Prong’s List:

The Little Prince by Antoine de Saint-ExupĂ©ry – Well I figured the kids would need something to read. Not only is this book an amazing children’s work, but it is also a story that adults should really read from time to time, to remember what it is like to be young.

“But the eyes are blind. One must look with the heart.”

Fahrenheit 451 by Ray Bradbury – Well not to be clichĂ© but this is one book that I would jump into any fire to save. Not only is the writing beautiful and smart, but it is powerful enough to spark great blog ideas such as this. Plus Ray Bradbury sent me a birthday card once and I will love him forever.

“Those who don't build must burn. It's as old as history and juvenile delinquents."

Lolita by Vladimir Nabokov – I know what you are thinking… every one in the future will think we are a bunch of nympho-loving pedophiles. While I hope this would not be the case, I choose this book because I think it is just pure poetry.

Lolita, light of my life fire of my loins my sin my soul. (I already have the entire first page memorized).

The Fountainhead by Ayn Rand – Not only one of the most life altering books ever committed to paper, hopefully the kind of ideas found in this book would help to prevent the possibility of ‘book burning’ in the future. Padfoot is better than me, I choose the non-1000 pager.

“I take the only desire one can really permit oneself. Freedom. To ask nothing. To expect nothing. To depend on nothing.”

Different Seasons- Stephen King – Kind of cheating here since this is technically a collection of short stories. However Shawshank Redemption and The Body are my 2 favorite short stories of all time… EVER. If you have only seen the movies then you are truly missing out on some of the best writing out there.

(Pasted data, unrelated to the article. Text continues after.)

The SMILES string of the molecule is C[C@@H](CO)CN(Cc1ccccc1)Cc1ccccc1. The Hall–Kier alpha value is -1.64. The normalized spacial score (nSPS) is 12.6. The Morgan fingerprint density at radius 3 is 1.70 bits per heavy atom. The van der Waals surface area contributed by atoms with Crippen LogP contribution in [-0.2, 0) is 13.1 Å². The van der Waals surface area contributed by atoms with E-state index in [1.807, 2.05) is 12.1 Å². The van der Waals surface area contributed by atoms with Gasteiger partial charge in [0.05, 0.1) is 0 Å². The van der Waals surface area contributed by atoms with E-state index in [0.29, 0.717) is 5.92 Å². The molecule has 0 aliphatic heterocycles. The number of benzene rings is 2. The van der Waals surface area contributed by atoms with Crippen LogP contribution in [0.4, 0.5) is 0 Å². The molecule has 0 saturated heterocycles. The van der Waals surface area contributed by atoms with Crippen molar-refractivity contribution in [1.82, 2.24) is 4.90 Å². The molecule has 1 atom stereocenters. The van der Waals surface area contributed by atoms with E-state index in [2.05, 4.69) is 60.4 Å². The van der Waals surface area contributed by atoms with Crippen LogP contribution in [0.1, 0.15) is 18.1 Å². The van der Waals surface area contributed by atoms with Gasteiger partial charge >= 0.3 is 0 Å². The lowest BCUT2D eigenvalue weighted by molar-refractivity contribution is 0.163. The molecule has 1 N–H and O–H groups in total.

"I never had any friends later on like the ones I had when I was 12 - Jesus, did anybody?”

As for the book we would become, (still rebels, we chose outside our respective lists) both Padfoot and Prongs were in complete agreement on their choice. We would become Harry Potter and The Sorceror’s Stone by J. K. Rowling in a heartbeat. For starters we already have half the book memorized. Plus, we would like to always remember that there is magic in literature, both in print and the possibilities that the books present. The Harry Potter series could not be a better example of the pure magic that can be gained from reading a good book. Happy Friday all.

Thank you both, so much, for taking time to share with us YOUR lists of books which must be saved. I'm always looking for new participants - send me an email if you are interested!


bermudaonion said...

My son just bought Atlas Shrugged - I'll have to borrow his copy when he's done!

Serena said...

I like that Ayn Rand made both of their lists! Great books...though I really dislike Milton for some of the same reasons cited...though I have to admire his work at the same time--guess its a love-hate relationship.

I just discovered Padfoot and Prongs through Jenners blog I believe. The t-shirts had me drooling!

Beth F said...

Awesome lists. Okay did you really read every single word of that 50-page (I have no member of the exact no. of pages) speech in Atlas Shrugged??

I would not want to have to memorize that just to keep the book alive.

Padfoot and Prongs - Good Books Inc. said...

Ahhhhh I can't believe I was out of town the day that this went up!! I will have to go post a link back to here right away. Thanks so much for the chance to include us we had a great time making our lists!!

Nikola said...

Wow, this is so amazing! "The Little Prince" was a great pick! So how do I contribute my picks? :)

Zibilee said...

Great list, a little bit of everything in there! I also want to get a look at some of those t-shirts they are making, they sound really cool.

Jenners said...

God I love these girls!!! As usual, their choices and reasoning are spot on...and they've inspired me to read Ayn Rand ... not sure which one though!!!! And I certainly don't want my child to feel unloved ... I must dust more!